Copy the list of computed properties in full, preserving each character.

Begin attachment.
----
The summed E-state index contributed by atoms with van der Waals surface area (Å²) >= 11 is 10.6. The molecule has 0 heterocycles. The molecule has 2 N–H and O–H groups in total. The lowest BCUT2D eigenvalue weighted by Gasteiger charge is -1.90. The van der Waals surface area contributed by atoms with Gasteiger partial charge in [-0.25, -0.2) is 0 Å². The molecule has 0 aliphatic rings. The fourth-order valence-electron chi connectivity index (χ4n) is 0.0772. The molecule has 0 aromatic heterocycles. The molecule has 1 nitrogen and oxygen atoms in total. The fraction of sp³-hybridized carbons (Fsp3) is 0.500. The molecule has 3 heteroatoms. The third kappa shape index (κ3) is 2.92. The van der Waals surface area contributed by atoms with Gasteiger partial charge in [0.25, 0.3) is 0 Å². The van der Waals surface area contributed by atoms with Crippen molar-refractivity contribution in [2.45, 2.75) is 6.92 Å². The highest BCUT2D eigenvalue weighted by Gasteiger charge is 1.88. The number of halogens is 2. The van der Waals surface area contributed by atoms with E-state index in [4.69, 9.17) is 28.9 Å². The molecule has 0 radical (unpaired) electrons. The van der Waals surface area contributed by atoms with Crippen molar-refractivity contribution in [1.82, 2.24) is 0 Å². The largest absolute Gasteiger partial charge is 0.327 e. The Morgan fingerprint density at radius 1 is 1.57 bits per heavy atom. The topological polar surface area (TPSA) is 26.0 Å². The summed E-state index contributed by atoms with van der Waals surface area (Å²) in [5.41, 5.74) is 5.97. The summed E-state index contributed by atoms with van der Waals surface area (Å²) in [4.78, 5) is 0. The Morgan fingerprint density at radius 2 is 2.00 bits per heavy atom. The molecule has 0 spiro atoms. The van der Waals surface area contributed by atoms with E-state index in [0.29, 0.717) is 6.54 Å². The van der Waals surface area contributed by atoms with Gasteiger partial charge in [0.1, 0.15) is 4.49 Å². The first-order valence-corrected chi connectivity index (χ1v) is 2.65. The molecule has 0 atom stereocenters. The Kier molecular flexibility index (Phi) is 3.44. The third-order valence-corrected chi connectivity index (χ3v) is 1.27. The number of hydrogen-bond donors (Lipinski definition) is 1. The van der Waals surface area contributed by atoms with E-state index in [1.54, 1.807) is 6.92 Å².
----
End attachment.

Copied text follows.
The summed E-state index contributed by atoms with van der Waals surface area (Å²) >= 11 is 10.6. The molecule has 0 heterocycles. The molecule has 2 N–H and O–H groups in total. The lowest BCUT2D eigenvalue weighted by Gasteiger charge is -1.90. The van der Waals surface area contributed by atoms with Gasteiger partial charge in [-0.25, -0.2) is 0 Å². The molecule has 0 aliphatic rings. The fourth-order valence-electron chi connectivity index (χ4n) is 0.0772. The molecule has 0 aromatic heterocycles. The molecule has 1 nitrogen and oxygen atoms in total. The fraction of sp³-hybridized carbons (Fsp3) is 0.500. The molecule has 3 heteroatoms. The third kappa shape index (κ3) is 2.92. The van der Waals surface area contributed by atoms with Gasteiger partial charge in [0.25, 0.3) is 0 Å². The van der Waals surface area contributed by atoms with Crippen molar-refractivity contribution in [2.45, 2.75) is 6.92 Å². The highest BCUT2D eigenvalue weighted by Gasteiger charge is 1.88. The number of halogens is 2. The van der Waals surface area contributed by atoms with E-state index in [4.69, 9.17) is 28.9 Å². The molecule has 0 radical (unpaired) electrons. The van der Waals surface area contributed by atoms with Crippen molar-refractivity contribution in [1.82, 2.24) is 0 Å². The largest absolute Gasteiger partial charge is 0.327 e. The Morgan fingerprint density at radius 1 is 1.57 bits per heavy atom. The topological polar surface area (TPSA) is 26.0 Å². The summed E-state index contributed by atoms with van der Waals surface area (Å²) in [5.41, 5.74) is 5.97. The summed E-state index contributed by atoms with van der Waals surface area (Å²) in [4.78, 5) is 0. The Morgan fingerprint density at radius 2 is 2.00 bits per heavy atom. The molecule has 0 spiro atoms. The van der Waals surface area contributed by atoms with E-state index in [0.29, 0.717) is 6.54 Å². The van der Waals surface area contributed by atoms with Gasteiger partial charge in [0.1, 0.15) is 4.49 Å². The first-order valence-corrected chi connectivity index (χ1v) is 2.65. The molecule has 0 atom stereocenters. The Kier molecular flexibility index (Phi) is 3.44. The third-order valence-corrected chi connectivity index (χ3v) is 1.27. The number of hydrogen-bond donors (Lipinski definition) is 1. The van der Waals surface area contributed by atoms with E-state index in [1.54, 1.807) is 6.92 Å².